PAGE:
World leaders, including Syrian President Bashar Assad, spoke publicly this weekend in hopes of contributing to the decision facing the U.S. Congress over whether America should bomb Syria.
Assad sat down with PBS's Charlie Rose in Damascus on Sunday for an interview that will air Monday night. Rose told CBS's "Face the Nation" afterward that Assad is closely watching the ongoing political maneuvering in Washington, which is why he agreed to the interview at this time.
"[Assad] was calm, he knew the situation he was in. In fact, Damascus seemed relatively calm in the places I was today," Rose said.
The president would not confirm or deny his regime's stockpiles of chemical weapons, but said any such weapons that did exist would remain in "centralized control," Rose said.
The White House's proposal to fire missiles at Syria would target the Syrian infrastructure to launch chemical weapons but not the weapons themselves, for fear of releasing toxic materials.
Assad reaffirmed critiques of this strategy, saying he was "very, very concerned" it would "tip the balance" of the Syrian military's ability to prevent these weapons from falling into the hands of extremists, Rose said.
Meanwhile Secretary of State John Kerry continues to plead with foreign leaders for support, the week after Obama traveled to St. Petersburg, Russia, for the G-20 economic summit.
No agreement on Syria came out of the summit – an unsurprising conclusion given Russia's historic support for the Assad regime. Following a meeting between the U.S. and the Arab League on Sunday, Kerry announced that 12 countries reached an agreement on deterring Assad from any future actions that cross what Kerry calls the "international global redline."
Kerry offered no specifics on which countries signed the agreement and whether it includes military actions. Each country will make its own announcement within 24 hours, he said.
"We discussed today, all of us agreed – not one dissenter – that Assad's deplorable use of chemical weapons, which we know killed hundreds of innocent people, including at least 426 children on this occasion, this one occasion, this crosses an international global redline," Kerry said, while speaking with Qatar's Foreign Minister Khalid bin Muhammad al-Atiyah. "We agreed that the regime's blatant disregard for the institutional norms that the global community has abided by for nearly a century, it is critical that those be upheld."
Al-Atiyah stressed the ongoing international involvement in Syria in the more than two and a half years since the beginning of the revolution there.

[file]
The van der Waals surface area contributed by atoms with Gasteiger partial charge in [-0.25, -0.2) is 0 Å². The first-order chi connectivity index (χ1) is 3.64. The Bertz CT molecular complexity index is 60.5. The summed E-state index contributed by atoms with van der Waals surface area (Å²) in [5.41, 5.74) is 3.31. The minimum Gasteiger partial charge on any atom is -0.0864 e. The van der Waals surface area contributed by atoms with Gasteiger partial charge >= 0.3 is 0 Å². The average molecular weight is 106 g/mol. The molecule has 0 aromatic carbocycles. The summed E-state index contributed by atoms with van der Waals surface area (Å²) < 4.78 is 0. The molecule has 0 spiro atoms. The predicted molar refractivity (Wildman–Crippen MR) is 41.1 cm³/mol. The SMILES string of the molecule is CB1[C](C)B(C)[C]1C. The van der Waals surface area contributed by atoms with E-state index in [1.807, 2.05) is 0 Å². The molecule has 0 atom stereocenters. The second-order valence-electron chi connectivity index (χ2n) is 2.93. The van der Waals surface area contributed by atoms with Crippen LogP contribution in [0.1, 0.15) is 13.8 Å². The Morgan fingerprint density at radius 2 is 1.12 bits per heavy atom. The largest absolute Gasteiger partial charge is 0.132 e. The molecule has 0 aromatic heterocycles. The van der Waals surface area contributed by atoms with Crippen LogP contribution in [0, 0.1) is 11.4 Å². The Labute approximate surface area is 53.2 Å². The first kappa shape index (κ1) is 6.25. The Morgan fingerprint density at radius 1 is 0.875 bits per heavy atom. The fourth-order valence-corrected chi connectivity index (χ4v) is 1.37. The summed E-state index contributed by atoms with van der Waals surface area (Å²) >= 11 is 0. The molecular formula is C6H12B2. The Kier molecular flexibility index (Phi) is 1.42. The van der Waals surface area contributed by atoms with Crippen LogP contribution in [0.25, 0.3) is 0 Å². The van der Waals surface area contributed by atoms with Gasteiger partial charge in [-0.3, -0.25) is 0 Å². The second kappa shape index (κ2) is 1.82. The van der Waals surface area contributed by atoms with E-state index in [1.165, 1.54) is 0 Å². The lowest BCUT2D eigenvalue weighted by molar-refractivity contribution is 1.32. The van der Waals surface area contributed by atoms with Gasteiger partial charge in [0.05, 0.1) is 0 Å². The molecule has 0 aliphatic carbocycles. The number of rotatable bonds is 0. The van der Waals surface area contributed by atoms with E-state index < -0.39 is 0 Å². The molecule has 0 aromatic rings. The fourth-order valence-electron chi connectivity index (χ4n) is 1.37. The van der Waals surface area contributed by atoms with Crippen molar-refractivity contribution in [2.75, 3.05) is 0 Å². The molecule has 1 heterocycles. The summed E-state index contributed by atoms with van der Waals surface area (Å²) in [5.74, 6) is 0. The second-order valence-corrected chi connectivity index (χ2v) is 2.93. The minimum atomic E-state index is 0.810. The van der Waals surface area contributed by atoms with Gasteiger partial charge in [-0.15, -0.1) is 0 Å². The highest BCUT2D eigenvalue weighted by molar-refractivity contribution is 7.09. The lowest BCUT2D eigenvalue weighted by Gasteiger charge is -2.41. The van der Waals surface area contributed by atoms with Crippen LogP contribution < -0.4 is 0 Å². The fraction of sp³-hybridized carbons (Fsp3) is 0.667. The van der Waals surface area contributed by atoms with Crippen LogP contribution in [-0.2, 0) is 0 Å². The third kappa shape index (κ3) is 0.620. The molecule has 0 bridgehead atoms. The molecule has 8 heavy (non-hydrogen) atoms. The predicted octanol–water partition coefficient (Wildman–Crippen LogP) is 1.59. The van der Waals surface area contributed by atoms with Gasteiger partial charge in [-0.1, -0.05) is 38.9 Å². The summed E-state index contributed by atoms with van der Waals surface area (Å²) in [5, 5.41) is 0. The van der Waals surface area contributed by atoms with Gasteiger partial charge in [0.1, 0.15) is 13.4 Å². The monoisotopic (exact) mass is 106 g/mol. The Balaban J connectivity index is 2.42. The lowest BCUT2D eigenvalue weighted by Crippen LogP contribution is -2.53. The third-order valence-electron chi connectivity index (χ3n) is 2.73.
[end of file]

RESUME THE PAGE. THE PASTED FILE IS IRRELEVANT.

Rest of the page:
"Several parties believe that foreign intervention would take place today or tomorrow or anytime. The truth is war in Syria has started two and a half years ago," he said through a translator. "Foreign intervention in Syria is already present by several parties that support the Syrian regime. Therefore, we cannot really argue whether there'll be foreign intervention or not."
"The Syrian people over more than three years has been demanding or asking the international community to intervene," he said.
Kerry traveled to London and on Monday delivered remarks with his counterpart, British Foreign Secretary William Hague. Hague drew stark lines between Assad's remarks and the Syrian opposition, which many critics believe includes a growing Islamic extremist element.
"We mustn't fall into the trap of attaching too much credibility to the words of a leader, President Assad, who has presided over so many war crimes and crimes against humanity, has shown such a murderous disregard for the welfare of his own people, often denied events that have happened, [and] refused in the past to admit the existence of chemical weapons now acknowledged," Hague said.
He went on to describe the Syrian National Coalition as a "democratic, non-sectarian opposition" that deserves greater support from the U.K. and other countries.
Kerry addressed protesters in London chanting "Keep your hands off Syria," and cited what he said are some similar anti-war sentiment in the U.S.
"I think it would be good to hear people saying to a dictator, 'Keep your hands off chemical weapons that kill your own people. Protect your own people,'" he said. "It's important for us to stand up as nations for civility and against actions that challenge notions of humanity and decency and appropriate international behavior."
He cited the genocide in Rwanda and the Holocaust as examples of "moments of history when large numbers of people have been killed because the world was silent."